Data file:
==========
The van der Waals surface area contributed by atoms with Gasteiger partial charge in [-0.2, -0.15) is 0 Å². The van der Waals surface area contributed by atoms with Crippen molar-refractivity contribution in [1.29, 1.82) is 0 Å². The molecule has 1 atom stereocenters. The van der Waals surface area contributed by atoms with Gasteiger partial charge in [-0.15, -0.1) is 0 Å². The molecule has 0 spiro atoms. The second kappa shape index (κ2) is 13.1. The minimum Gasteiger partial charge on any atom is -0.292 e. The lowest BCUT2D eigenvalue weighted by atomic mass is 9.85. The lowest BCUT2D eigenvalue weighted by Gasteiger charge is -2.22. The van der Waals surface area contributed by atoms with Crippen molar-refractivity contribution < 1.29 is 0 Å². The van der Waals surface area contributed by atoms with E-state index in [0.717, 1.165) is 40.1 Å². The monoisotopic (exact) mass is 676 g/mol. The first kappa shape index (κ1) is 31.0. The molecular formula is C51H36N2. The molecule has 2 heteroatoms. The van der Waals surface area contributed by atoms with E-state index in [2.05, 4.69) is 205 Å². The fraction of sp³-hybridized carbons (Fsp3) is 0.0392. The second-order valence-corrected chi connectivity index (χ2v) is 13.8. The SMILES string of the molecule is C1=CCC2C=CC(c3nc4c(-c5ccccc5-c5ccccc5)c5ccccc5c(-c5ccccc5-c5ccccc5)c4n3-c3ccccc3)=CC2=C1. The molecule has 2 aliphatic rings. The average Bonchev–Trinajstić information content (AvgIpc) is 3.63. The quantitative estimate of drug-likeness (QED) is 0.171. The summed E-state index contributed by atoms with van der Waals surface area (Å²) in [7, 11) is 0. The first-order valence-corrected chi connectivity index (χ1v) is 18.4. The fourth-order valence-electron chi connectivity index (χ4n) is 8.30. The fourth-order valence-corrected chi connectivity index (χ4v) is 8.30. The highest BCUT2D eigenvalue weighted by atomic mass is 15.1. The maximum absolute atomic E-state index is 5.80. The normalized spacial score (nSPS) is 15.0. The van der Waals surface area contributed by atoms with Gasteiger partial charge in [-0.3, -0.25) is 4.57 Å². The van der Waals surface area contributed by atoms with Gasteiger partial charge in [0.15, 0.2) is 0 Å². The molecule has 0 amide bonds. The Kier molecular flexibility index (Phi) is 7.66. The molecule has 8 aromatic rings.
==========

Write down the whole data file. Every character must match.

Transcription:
The van der Waals surface area contributed by atoms with Gasteiger partial charge in [-0.2, -0.15) is 0 Å². The van der Waals surface area contributed by atoms with Crippen molar-refractivity contribution in [1.29, 1.82) is 0 Å². The molecule has 1 atom stereocenters. The van der Waals surface area contributed by atoms with Gasteiger partial charge in [-0.15, -0.1) is 0 Å². The molecule has 0 spiro atoms. The second kappa shape index (κ2) is 13.1. The minimum Gasteiger partial charge on any atom is -0.292 e. The lowest BCUT2D eigenvalue weighted by atomic mass is 9.85. The lowest BCUT2D eigenvalue weighted by Gasteiger charge is -2.22. The van der Waals surface area contributed by atoms with Crippen molar-refractivity contribution < 1.29 is 0 Å². The van der Waals surface area contributed by atoms with E-state index in [0.717, 1.165) is 40.1 Å². The monoisotopic (exact) mass is 676 g/mol. The first kappa shape index (κ1) is 31.0. The molecular formula is C51H36N2. The molecule has 2 heteroatoms. The van der Waals surface area contributed by atoms with E-state index in [2.05, 4.69) is 205 Å². The fraction of sp³-hybridized carbons (Fsp3) is 0.0392. The second-order valence-corrected chi connectivity index (χ2v) is 13.8. The SMILES string of the molecule is C1=CCC2C=CC(c3nc4c(-c5ccccc5-c5ccccc5)c5ccccc5c(-c5ccccc5-c5ccccc5)c4n3-c3ccccc3)=CC2=C1. The molecule has 2 aliphatic rings. The average Bonchev–Trinajstić information content (AvgIpc) is 3.63. The quantitative estimate of drug-likeness (QED) is 0.171. The summed E-state index contributed by atoms with van der Waals surface area (Å²) in [7, 11) is 0. The first-order valence-corrected chi connectivity index (χ1v) is 18.4. The fourth-order valence-electron chi connectivity index (χ4n) is 8.30. The fourth-order valence-corrected chi connectivity index (χ4v) is 8.30. The highest BCUT2D eigenvalue weighted by atomic mass is 15.1. The maximum absolute atomic E-state index is 5.80. The normalized spacial score (nSPS) is 15.0. The van der Waals surface area contributed by atoms with Gasteiger partial charge in [-0.3, -0.25) is 4.57 Å². The van der Waals surface area contributed by atoms with Gasteiger partial charge in [0.15, 0.2) is 0 Å². The molecule has 0 amide bonds. The Kier molecular flexibility index (Phi) is 7.66. The molecule has 8 aromatic rings.